Mission Report August 2018

August 14th, 2018 by Kali Lewis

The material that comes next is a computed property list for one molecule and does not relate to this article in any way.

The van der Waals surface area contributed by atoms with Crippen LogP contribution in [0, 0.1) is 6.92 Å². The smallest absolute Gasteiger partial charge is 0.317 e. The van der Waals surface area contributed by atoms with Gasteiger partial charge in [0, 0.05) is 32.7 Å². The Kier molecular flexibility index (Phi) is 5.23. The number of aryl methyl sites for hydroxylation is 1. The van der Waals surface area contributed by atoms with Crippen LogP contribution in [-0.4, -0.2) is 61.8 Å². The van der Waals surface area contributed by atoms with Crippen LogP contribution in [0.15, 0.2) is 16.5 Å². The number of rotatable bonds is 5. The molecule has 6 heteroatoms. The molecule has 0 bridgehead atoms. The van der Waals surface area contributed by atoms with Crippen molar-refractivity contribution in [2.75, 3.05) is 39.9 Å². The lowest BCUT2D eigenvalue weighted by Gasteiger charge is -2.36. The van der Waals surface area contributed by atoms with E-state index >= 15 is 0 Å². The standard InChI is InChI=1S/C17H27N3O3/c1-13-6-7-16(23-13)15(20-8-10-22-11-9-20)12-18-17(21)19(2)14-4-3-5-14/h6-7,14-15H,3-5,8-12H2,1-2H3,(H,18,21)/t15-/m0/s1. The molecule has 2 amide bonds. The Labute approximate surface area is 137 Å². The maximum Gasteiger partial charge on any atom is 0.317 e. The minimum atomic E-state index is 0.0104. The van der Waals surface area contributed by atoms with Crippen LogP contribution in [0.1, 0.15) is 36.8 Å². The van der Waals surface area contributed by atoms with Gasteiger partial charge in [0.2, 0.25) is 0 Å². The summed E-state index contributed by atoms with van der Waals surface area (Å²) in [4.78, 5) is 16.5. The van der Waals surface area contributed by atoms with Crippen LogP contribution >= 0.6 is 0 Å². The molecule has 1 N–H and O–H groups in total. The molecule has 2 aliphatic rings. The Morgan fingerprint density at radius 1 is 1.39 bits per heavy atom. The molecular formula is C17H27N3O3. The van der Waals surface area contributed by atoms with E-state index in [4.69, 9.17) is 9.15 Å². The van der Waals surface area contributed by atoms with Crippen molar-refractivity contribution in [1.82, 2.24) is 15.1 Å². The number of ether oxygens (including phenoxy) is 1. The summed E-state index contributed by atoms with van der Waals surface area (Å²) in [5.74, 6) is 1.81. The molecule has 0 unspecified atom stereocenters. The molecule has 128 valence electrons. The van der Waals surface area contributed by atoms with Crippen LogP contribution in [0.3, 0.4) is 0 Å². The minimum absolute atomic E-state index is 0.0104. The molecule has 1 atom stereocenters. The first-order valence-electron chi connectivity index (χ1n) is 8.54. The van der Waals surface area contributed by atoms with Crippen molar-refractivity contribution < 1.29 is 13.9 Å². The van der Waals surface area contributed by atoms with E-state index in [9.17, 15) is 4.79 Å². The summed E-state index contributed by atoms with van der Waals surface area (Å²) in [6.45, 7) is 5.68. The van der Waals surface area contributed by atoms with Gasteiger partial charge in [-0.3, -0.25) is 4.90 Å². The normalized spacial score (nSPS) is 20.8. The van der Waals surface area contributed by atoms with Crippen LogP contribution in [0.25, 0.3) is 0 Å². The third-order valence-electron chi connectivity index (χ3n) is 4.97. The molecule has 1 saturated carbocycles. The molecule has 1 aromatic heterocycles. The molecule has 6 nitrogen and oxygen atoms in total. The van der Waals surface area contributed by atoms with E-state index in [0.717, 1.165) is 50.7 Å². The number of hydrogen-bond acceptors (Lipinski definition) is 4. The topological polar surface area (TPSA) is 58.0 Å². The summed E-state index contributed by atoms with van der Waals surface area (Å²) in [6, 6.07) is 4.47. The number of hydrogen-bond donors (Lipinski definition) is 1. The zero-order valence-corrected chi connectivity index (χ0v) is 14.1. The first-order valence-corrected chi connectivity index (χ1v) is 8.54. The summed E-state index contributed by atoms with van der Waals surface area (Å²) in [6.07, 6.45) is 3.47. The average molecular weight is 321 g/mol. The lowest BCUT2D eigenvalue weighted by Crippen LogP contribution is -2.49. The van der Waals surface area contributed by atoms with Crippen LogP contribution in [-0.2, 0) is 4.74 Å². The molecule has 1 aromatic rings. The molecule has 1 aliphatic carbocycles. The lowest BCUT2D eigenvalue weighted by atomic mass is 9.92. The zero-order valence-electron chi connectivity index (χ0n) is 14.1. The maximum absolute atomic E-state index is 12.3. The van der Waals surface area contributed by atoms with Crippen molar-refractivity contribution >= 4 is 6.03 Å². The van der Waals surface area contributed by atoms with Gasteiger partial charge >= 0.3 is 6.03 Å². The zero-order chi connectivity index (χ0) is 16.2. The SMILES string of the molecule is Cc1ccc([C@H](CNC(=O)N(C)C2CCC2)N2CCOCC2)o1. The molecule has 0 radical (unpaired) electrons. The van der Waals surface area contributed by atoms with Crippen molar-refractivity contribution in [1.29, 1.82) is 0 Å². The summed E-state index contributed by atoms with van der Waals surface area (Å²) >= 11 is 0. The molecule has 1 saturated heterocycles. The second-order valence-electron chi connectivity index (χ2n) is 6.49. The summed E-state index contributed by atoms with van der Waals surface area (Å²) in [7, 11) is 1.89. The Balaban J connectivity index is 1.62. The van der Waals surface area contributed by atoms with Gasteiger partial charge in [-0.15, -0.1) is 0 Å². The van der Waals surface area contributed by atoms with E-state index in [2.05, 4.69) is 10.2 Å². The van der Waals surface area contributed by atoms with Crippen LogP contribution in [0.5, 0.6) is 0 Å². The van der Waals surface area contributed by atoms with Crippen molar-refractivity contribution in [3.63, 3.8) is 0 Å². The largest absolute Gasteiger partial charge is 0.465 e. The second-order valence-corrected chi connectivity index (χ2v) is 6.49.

In 2016, our church participated in raising funds for a project called Imagine No Malaria; this church raised over $1,350. Have you ever wondered what happened to this project since then? I have. I thought at the time that Imagine No Malaria was just a church project, but was amazed to learn that the whole world has become involved in it. The project was begun by the United Nation’s World Health Organization, which was soon joined in its sponsorship by private foundations such as the Bill Gates Foundation, which became partners in the effort to stamp out malaria. When I added up the financial contributions from private donors and other existing donor resources, I came up with $200,000,000 which will have been contributed to the effort by 2020. In addition, almost all countries which deal with malaria within their borders have united together in an attempt to become malaria free by the year 2020. Paraguay is the first country to have achieved this goal under this program. Paraguay has recorded no cases of malaria within the past three years. Out of 21 countries identified as having significant problems with malaria, 10 are now on track to eliminate it within their boundaries by 2020. Most countries now realize that eliminating diseases such as malaria can unlock tremendous growth potential. When children are not dying of preventable diseases at the rate of one child every two minutes, they are able to attend school. In addition, healthy adults can now contribute to their communities and to their own economic welfare through their labor. What is the new battle plan? One effort relies on genetic control. Only the female mosquitoes bite, so only they can transmit malaria to humans through their bite. It is possible to modify the genetic make-up of these mosquitoes so that they only produce male offspring. Over time the number of female mosquitos will decline to the point where they no longer pose a significant problem. Another significant development is that of a vaccine which, when administered four times over a one-year period, will protect the recipient from the disease. Scientists are hoping to develop a vaccine which requires only a single dose to provide the needed protection. Another effort to reduce the mosquito population is aimed at spraying areas of standing water where mosquitoes breed with insecticides which kill them. Drones are now being used to find such areas of standing water in locations that are difficult to access by other means. The drones can provide information on their locations much more quickly and with much greater precision than can the satellite imaging programs which are currently being used. In addition to the new technologies, better vaccines, and other malaria reduction efforts, we cannot underestimate the power of the affected people to make changes which will lead to the elimination of this widespread disease. Mama Wimba is a forty-year-old resident of the Democratic Republic of Congo. She lost a son to malaria. When malaria nets were distributed to the people in her community, she realized that they really worked, and could indeed prevent people from getting the disease. She decided to inform the residents of her community about them. She visited the local school and told the children, who in turn told their parents. Mama Wimba was effective in spreading the word because she spoke the language of the members of her community, in a way which they could understand. Some people were unaware of the importance of the nets. Others were afraid the nets would suffocate them or that the chemicals with which they were sprayed would harm them. Mama Wimba was able to reassure them on these points and educate them on how the nets worked and how they should be used. Through her efforts the nets were much more widely used than they had been, and the cases of malaria in her community dropped significantly. Go, Mama Wimba! Now that I have brought you up to speed on the Imagine No Malaria project, you can be assured that the contributions you made were well spent. – Submitted by Norma Johnson